Again, why spend all that effort to make a nice picture if you're going to ruin it by saving at too high a compression level? What's too high a level? If your version of Photoshop goes up to 12 for best quality, you can save at a setting of 9 and feel confident the photo won't show compression defects at almost any size your paper might run it. Can you go lower? Of course you can, but then you risk problems. Here's the issue: even though your paper may be planning to run the photo small, you can almost be guaranteed that the photo you've submitted will be the one that goes into the long-term archive. Why is that a problem? If at a later date the paper decides to run the photo again, larger, you may have quality problems. Don't sacrifice long-term image quality for short-term time savings. Find other ways to save time, with fast readers and improved workflow

I thought we were all past this issue, that everyone understood the importance of saving at least the most important images. Recently, though, I came across a paper that doesn't save any images its photographers shoot. It's critical that the most important images are saved long-term with a solid archiving strategy. I'd even argue for saving everything. Can you say "Monica Lewinsky?"
As I write this, I'm also copying all of my early digital images (both film scans and digital captures) from CDs to a hard drive (a BIG one). I'll then catalog them with Extensis Portfolio and burn them to DVD. When I got started in all this I bought whatever CDs were cheap, and thus have no idea how long they will last. If you care about your photos, take care of them. Buy good quality CDs/DVDs, and better yet, just buy and burn to DVDs. They have a longer expected life than CDs, and you'll have fewer to keep track of. And lastly, where are your photos stored? Your best images should be in two separate physical locations. I keep one set at home and one at my brother-in-law's house.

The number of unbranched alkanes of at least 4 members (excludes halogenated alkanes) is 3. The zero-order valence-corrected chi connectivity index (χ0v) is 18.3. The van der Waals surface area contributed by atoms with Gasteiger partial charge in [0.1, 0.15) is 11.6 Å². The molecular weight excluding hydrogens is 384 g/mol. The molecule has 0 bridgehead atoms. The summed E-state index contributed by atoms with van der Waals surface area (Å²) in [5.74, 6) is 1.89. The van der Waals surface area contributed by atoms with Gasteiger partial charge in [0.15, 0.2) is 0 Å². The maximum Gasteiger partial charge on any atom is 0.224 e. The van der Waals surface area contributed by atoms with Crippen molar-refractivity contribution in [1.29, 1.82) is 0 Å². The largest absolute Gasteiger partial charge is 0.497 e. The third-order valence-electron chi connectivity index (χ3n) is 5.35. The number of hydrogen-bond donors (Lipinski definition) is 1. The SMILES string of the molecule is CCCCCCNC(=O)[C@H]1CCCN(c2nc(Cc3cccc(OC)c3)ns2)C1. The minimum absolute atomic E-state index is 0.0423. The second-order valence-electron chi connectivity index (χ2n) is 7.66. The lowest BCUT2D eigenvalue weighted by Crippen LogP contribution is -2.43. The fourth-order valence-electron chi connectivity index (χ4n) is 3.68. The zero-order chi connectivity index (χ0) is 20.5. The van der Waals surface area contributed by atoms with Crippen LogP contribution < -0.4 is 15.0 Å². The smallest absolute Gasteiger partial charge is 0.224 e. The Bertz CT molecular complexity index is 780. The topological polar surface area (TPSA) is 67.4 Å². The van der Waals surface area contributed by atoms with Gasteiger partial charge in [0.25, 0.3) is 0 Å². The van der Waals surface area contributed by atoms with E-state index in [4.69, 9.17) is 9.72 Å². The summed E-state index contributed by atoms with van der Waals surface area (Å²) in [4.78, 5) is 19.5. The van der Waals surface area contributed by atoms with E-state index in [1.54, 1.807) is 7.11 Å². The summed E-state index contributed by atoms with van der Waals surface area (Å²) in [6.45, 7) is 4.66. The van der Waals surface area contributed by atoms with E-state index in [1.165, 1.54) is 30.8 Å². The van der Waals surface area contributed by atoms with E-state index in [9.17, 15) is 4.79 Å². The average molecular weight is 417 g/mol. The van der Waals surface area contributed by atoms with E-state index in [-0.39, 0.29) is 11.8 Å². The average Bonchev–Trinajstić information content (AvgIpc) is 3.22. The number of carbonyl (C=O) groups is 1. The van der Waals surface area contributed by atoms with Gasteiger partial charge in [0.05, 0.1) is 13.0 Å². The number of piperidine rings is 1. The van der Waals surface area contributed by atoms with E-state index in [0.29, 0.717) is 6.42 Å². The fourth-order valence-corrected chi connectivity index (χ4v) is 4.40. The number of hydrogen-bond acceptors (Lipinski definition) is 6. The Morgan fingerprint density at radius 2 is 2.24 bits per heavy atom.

Software and old photos
This is a nasty little issue. How many of you shot with the NC2000, or the DCS 520 or 620? Have you tried to open one of those files recently? If you don't have some of the old Kodak software tucked away, then good luck. This is one of the reasons that Adobe recently announced the DNG (Digital Negative) format. The idea is to create a standard file type for RAW images so that there's a better chance of actually being able to open those files in the future. While I feel confident that the major manufacturers like Nikon and Canon will support their RAW formats over the long-term, I would have said that about Kodak too a few years ago.

Digital photography's given us more control over our images than ever before, but that also means we have more responsibility to get it right. Take some time to explore what your camera's truly capable of, go through your digital workflow and find ways to streamline it and be sure to save your images properly both for tomorrow's paper and the future. Remember, digital photography is not about sitting in front of the computer - it's about making great pictures.

(Reed Hoffmann is a partner in Blue Pixel, a company specializing in digital photography and workflow issues. Before that he was a newspaper photographer for over 20 years. He'll be presenting one of the breakout sessions at the Sports Shooter Luau, and can be reached at

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Reed Hoffmann